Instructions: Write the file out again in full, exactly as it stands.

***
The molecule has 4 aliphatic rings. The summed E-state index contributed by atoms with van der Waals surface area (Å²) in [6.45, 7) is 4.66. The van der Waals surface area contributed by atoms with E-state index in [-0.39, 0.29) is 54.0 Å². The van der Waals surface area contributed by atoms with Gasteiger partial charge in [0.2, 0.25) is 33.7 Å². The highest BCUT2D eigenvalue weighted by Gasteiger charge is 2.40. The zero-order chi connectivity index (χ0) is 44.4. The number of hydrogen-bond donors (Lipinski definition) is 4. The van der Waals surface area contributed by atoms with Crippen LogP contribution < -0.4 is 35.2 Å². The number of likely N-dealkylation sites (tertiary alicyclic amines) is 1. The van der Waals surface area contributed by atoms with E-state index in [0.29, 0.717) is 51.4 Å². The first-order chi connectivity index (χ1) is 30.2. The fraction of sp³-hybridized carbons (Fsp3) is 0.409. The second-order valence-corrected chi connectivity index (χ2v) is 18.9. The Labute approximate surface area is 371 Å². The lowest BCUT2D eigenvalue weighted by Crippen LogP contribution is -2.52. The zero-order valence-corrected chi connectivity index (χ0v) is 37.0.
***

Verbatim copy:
The molecule has 4 aliphatic rings. The summed E-state index contributed by atoms with van der Waals surface area (Å²) in [6.45, 7) is 4.66. The van der Waals surface area contributed by atoms with E-state index in [-0.39, 0.29) is 54.0 Å². The van der Waals surface area contributed by atoms with Gasteiger partial charge in [0.2, 0.25) is 33.7 Å². The highest BCUT2D eigenvalue weighted by Gasteiger charge is 2.40. The zero-order chi connectivity index (χ0) is 44.4. The number of hydrogen-bond donors (Lipinski definition) is 4. The van der Waals surface area contributed by atoms with Crippen LogP contribution < -0.4 is 35.2 Å². The number of likely N-dealkylation sites (tertiary alicyclic amines) is 1. The van der Waals surface area contributed by atoms with E-state index in [0.29, 0.717) is 51.4 Å². The first-order chi connectivity index (χ1) is 30.2. The fraction of sp³-hybridized carbons (Fsp3) is 0.409. The second-order valence-corrected chi connectivity index (χ2v) is 18.9. The Labute approximate surface area is 371 Å². The lowest BCUT2D eigenvalue weighted by Crippen LogP contribution is -2.52. The zero-order valence-corrected chi connectivity index (χ0v) is 37.0.